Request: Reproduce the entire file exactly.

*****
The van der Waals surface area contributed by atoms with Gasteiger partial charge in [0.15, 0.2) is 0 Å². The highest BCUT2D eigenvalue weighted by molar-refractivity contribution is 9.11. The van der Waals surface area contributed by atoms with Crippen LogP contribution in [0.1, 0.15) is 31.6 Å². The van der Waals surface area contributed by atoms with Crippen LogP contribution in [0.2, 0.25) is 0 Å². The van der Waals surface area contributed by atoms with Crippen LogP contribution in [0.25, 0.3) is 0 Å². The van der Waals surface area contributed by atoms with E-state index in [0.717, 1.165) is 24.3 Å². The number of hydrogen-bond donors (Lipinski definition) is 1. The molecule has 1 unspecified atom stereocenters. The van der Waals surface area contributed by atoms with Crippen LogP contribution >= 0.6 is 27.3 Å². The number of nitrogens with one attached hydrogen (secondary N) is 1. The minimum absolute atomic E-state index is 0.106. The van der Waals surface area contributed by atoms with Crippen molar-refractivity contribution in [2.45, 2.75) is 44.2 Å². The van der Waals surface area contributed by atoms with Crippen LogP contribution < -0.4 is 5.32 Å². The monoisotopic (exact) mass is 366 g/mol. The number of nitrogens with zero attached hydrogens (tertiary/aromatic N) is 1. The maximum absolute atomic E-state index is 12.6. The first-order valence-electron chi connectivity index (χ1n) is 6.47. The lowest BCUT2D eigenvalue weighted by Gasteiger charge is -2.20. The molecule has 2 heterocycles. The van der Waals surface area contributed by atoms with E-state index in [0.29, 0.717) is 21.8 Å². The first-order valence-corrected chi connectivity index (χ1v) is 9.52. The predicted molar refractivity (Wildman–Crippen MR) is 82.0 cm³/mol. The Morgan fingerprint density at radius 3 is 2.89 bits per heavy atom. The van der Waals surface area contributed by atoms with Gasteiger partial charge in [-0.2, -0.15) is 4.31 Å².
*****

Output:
The van der Waals surface area contributed by atoms with Gasteiger partial charge in [0.15, 0.2) is 0 Å². The highest BCUT2D eigenvalue weighted by molar-refractivity contribution is 9.11. The van der Waals surface area contributed by atoms with Crippen LogP contribution in [0.1, 0.15) is 31.6 Å². The van der Waals surface area contributed by atoms with Crippen LogP contribution in [0.2, 0.25) is 0 Å². The van der Waals surface area contributed by atoms with Crippen LogP contribution in [0.25, 0.3) is 0 Å². The van der Waals surface area contributed by atoms with E-state index in [0.717, 1.165) is 24.3 Å². The number of hydrogen-bond donors (Lipinski definition) is 1. The molecule has 1 unspecified atom stereocenters. The van der Waals surface area contributed by atoms with Crippen LogP contribution >= 0.6 is 27.3 Å². The number of nitrogens with one attached hydrogen (secondary N) is 1. The minimum absolute atomic E-state index is 0.106. The van der Waals surface area contributed by atoms with Crippen molar-refractivity contribution in [2.45, 2.75) is 44.2 Å². The van der Waals surface area contributed by atoms with Crippen LogP contribution < -0.4 is 5.32 Å². The monoisotopic (exact) mass is 366 g/mol. The number of nitrogens with zero attached hydrogens (tertiary/aromatic N) is 1. The maximum absolute atomic E-state index is 12.6. The first-order valence-electron chi connectivity index (χ1n) is 6.47. The lowest BCUT2D eigenvalue weighted by Gasteiger charge is -2.20. The molecule has 2 heterocycles. The van der Waals surface area contributed by atoms with E-state index in [0.29, 0.717) is 21.8 Å². The first-order valence-corrected chi connectivity index (χ1v) is 9.52. The predicted molar refractivity (Wildman–Crippen MR) is 82.0 cm³/mol. The Morgan fingerprint density at radius 3 is 2.89 bits per heavy atom. The van der Waals surface area contributed by atoms with Gasteiger partial charge in [-0.2, -0.15) is 4.31 Å².